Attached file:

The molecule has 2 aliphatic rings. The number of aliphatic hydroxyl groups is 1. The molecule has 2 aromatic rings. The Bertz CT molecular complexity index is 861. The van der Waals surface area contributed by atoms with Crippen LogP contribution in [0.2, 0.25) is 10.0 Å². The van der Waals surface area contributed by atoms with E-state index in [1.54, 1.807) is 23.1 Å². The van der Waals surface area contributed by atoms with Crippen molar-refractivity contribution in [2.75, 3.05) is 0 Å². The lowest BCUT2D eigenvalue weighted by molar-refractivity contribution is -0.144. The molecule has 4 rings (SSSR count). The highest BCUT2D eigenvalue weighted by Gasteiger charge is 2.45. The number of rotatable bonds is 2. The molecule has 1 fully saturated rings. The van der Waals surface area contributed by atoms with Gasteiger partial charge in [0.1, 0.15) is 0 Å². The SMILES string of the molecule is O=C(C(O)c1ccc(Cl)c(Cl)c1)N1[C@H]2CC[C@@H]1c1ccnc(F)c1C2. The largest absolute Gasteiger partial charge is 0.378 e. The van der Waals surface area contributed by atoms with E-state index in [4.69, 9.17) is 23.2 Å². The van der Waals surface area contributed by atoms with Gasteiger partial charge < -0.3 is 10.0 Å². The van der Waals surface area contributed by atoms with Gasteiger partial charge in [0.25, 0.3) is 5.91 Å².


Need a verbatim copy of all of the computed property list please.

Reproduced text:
The molecule has 2 aliphatic rings. The number of aliphatic hydroxyl groups is 1. The molecule has 2 aromatic rings. The Bertz CT molecular complexity index is 861. The van der Waals surface area contributed by atoms with Crippen LogP contribution in [0.2, 0.25) is 10.0 Å². The van der Waals surface area contributed by atoms with E-state index in [1.54, 1.807) is 23.1 Å². The van der Waals surface area contributed by atoms with Crippen molar-refractivity contribution in [2.75, 3.05) is 0 Å². The lowest BCUT2D eigenvalue weighted by molar-refractivity contribution is -0.144. The molecule has 4 rings (SSSR count). The highest BCUT2D eigenvalue weighted by Gasteiger charge is 2.45. The number of rotatable bonds is 2. The molecule has 1 fully saturated rings. The van der Waals surface area contributed by atoms with Gasteiger partial charge in [0.1, 0.15) is 0 Å². The SMILES string of the molecule is O=C(C(O)c1ccc(Cl)c(Cl)c1)N1[C@H]2CC[C@@H]1c1ccnc(F)c1C2. The largest absolute Gasteiger partial charge is 0.378 e. The van der Waals surface area contributed by atoms with E-state index in [4.69, 9.17) is 23.2 Å². The van der Waals surface area contributed by atoms with Gasteiger partial charge < -0.3 is 10.0 Å². The van der Waals surface area contributed by atoms with Gasteiger partial charge in [0.25, 0.3) is 5.91 Å².